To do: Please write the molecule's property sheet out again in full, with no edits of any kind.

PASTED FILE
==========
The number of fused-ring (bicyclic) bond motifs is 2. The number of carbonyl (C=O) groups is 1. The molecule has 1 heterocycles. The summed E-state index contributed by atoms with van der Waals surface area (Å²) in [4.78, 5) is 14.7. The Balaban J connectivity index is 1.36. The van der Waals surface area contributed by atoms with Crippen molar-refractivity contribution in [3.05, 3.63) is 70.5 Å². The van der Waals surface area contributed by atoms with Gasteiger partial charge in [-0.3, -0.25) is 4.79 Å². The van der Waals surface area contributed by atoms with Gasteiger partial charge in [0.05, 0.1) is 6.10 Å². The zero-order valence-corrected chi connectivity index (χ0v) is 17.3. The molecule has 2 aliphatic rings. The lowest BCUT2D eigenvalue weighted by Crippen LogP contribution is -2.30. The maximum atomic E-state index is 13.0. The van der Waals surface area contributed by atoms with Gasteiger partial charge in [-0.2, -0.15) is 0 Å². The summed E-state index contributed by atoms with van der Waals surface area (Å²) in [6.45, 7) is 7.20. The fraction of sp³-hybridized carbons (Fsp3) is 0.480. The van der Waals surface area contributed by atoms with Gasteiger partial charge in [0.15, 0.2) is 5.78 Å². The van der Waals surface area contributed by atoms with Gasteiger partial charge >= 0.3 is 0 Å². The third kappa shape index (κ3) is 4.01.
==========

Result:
The number of fused-ring (bicyclic) bond motifs is 2. The number of carbonyl (C=O) groups is 1. The molecule has 1 heterocycles. The summed E-state index contributed by atoms with van der Waals surface area (Å²) in [4.78, 5) is 14.7. The Balaban J connectivity index is 1.36. The van der Waals surface area contributed by atoms with Crippen molar-refractivity contribution in [3.05, 3.63) is 70.5 Å². The van der Waals surface area contributed by atoms with Gasteiger partial charge in [-0.3, -0.25) is 4.79 Å². The van der Waals surface area contributed by atoms with Gasteiger partial charge in [0.05, 0.1) is 6.10 Å². The zero-order valence-corrected chi connectivity index (χ0v) is 17.3. The molecule has 2 aliphatic rings. The lowest BCUT2D eigenvalue weighted by Crippen LogP contribution is -2.30. The maximum atomic E-state index is 13.0. The van der Waals surface area contributed by atoms with Gasteiger partial charge in [-0.2, -0.15) is 0 Å². The summed E-state index contributed by atoms with van der Waals surface area (Å²) in [6.45, 7) is 7.20. The fraction of sp³-hybridized carbons (Fsp3) is 0.480. The van der Waals surface area contributed by atoms with Gasteiger partial charge in [0.15, 0.2) is 5.78 Å². The van der Waals surface area contributed by atoms with Gasteiger partial charge >= 0.3 is 0 Å². The third kappa shape index (κ3) is 4.01.